WilmerHale Wins Case in the Massachusetts Supreme Judicial Court for the Aquinnah/Gay Head Community Association, Inc.

WilmerHale Wins Case in the Massachusetts Supreme Judicial Court for the Aquinnah/Gay Head Community Association, Inc.

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The Massachusetts Supreme Judicial Court ruled in favor of our client, the Aquinnah/Gay Head Community Association, Inc. (the “Association”), in a long running dispute with the Wampanoag Tribal Council of Gay Head. The dispute was over a small shed built on tribal lands without a permit from the town of Aquinnah (formerly Gay Head). The subtext was the possible development of Indian gaming venues in Massachusetts as an alternative to establishments in nearby states.

The dispute dates back to a federal district court action brought in the 1970s by the Wampanoag Tribe against the Martha’s Vineyard town of Gay Head. The Tribe (then a non-profit organization, unrecognized as an Indian tribe) sued the town for return of certain aboriginal lands transferred in violation of the Indian Nonintercourse Act, 25 U.S.C. § 177, which prohibits the transfer of Indian land without congressional approval. The suit clouded title to land in Gay Head making it difficult, if not impossible, for residents to finance or transfer their land holdings.

Over the course of several years, both the Association (represented by Hale and Dorr) and the Commonwealth of Massachusetts intervened in the suit as defendants and participated in settlement negotiations with the original parties. Under the terms of the 1983 Settlement Agreement, the town, several private citizens, and the Commonwealth agreed to transfer and fund the transfer of over two hundred acres of land to a corporation controlled by the tribal council. In return, the tribal council agreed to hold the land in the “same manner, and subject to the same laws, as any other Massachusetts corporation.” This legal status for holding the land would continue “regardless of any future recognition of a federal Indian tribe in Gay Head.” By its terms, the Settlement Agreement applied to any lands transferred as a result of the Agreement and to any lands acquired afterwards by the Tribe anywhere in the Commonwealth. The Settlement Agreement was contingent upon subsequent ratification by the Commonwealth and the United States.

Eventually, the Tribe received federal recognition, and the Settlement Agreement was ratified. Over the course of the following decade, the Tribe sought building permits like any other property owner in the Town. In 2001, however, the Tribe constructed a shed on the Cook Lands – part of the lands transferred as part of the Settlement Agreement – without seeking a building permit from the town. The town’s building inspector issued a Cease and Desist Order that the Tribe ignored. The building inspector then filed suit in the Superior Court for Dukes County. The Tribe removed to federal district court, but the case was remanded to Superior Court for lack of a federal question sufficient to invoke the district court’s jurisdiction.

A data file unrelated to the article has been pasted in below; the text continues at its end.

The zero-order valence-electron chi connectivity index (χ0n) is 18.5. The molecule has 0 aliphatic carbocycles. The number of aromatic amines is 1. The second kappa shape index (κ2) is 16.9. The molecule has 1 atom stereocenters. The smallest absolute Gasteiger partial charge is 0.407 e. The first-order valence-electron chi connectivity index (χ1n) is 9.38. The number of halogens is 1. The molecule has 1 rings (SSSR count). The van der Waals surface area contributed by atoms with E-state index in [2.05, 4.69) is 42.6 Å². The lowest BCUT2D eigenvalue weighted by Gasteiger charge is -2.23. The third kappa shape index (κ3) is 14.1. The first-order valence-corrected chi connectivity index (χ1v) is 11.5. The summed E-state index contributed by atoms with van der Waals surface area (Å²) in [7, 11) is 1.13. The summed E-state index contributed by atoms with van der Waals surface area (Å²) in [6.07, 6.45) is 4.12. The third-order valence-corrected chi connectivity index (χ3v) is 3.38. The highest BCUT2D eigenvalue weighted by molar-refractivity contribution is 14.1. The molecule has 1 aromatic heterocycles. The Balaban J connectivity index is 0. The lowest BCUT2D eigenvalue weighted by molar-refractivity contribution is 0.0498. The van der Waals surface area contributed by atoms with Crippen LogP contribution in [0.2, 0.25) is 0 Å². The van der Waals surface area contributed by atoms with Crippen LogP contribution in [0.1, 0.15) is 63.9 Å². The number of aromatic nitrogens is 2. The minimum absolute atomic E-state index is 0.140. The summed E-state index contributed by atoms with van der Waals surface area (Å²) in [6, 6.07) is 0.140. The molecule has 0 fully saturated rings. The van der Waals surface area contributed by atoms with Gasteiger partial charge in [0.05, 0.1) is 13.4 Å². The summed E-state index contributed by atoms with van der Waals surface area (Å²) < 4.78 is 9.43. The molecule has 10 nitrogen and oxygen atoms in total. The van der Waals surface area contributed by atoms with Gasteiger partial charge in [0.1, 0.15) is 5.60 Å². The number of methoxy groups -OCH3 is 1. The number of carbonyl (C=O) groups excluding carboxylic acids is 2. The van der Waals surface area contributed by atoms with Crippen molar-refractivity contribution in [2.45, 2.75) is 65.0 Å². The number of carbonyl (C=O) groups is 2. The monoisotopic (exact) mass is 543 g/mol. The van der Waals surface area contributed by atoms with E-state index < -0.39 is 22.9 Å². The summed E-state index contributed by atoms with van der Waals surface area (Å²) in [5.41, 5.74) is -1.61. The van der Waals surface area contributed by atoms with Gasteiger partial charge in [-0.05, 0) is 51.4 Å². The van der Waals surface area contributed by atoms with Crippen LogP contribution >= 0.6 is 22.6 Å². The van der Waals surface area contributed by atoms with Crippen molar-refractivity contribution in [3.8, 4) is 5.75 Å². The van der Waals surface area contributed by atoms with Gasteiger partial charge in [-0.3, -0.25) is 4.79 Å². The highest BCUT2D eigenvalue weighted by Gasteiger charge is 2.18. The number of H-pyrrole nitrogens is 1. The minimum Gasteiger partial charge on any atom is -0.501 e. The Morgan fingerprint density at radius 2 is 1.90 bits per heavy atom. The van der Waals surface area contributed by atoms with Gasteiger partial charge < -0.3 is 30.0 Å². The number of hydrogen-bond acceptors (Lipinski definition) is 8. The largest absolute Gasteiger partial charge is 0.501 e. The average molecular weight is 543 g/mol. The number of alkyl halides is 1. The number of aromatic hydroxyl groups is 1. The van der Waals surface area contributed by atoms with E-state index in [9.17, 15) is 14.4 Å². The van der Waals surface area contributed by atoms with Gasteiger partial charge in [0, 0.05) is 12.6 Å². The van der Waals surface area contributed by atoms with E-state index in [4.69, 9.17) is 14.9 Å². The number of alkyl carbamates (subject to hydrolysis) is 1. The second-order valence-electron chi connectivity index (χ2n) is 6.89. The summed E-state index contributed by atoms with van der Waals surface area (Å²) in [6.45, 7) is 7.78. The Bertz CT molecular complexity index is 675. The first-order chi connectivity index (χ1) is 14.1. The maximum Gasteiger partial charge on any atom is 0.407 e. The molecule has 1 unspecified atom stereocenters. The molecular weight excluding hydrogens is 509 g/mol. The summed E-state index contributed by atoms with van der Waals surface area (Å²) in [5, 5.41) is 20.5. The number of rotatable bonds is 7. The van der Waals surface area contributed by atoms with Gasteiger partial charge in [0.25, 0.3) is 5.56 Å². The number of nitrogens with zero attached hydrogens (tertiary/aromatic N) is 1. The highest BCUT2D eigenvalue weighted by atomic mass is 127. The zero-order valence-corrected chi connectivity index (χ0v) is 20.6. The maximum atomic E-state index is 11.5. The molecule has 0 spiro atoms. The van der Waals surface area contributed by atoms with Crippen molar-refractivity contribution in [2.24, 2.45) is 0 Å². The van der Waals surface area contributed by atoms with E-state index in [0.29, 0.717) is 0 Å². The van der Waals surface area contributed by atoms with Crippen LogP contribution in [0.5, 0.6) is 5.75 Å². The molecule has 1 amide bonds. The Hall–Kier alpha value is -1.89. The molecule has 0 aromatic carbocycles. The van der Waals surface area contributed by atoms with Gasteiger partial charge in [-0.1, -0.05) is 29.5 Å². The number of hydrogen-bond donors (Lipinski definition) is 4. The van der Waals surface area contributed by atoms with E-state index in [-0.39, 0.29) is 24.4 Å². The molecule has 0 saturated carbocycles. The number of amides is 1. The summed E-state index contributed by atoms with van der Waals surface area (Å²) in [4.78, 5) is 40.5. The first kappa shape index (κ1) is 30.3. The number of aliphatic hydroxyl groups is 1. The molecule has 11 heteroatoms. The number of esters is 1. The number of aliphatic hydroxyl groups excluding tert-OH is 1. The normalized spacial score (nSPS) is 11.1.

At this point, we became involved. The Association, our client, is a group of landowners – many of them only summer residents of the island. Concerned that the town would not be able to afford a potential appeal, or would simply not have the political will to appeal, the Association sought the Firm’s services to intervene in the case.

Upon remand, the Superior Court granted the Association’s motion to intervene and received briefing and argument on the issue of waiver of sovereign immunity. Despite finding that the Tribe “clear[ly]” intended to be bound by the town’s zoning requirements, the Superior Court granted summary judgment in favor of the Tribe. The town subsequently decided that it would not appeal the ruling, leaving the Association and an abutter to appeal the decision.

We sought and were granted direct appellate review by the Supreme Judicial Court of Massachusetts. The Commonwealth intervened at the appellate level. In its briefing and at oral argument, the Association argued that the “in the same manner” language of the Settlement Agreement constituted a limited waiver of tribal sovereign immunity with respect to land ownership. The Association also relied on a Supreme Court holding from a case argued and won by Jim St. Clair in the early 1980s.

The Supreme Judicial Court adopted the Association’s arguments. Though language in the opinion would limit its applicability to the Cook Lands alone, the “in the same manner” language that the Court found convincing applies to all lands transferred to or subsequently acquired by the Tribe in Massachusetts. The Tribe has indicated that it will seek certiorari.

The case team consisted of James L. Quarles III and Joseph R. Baldwin, both of the Washington office, with assistance from Daniel W. Halston and Daniel H. Gold in the Boston office.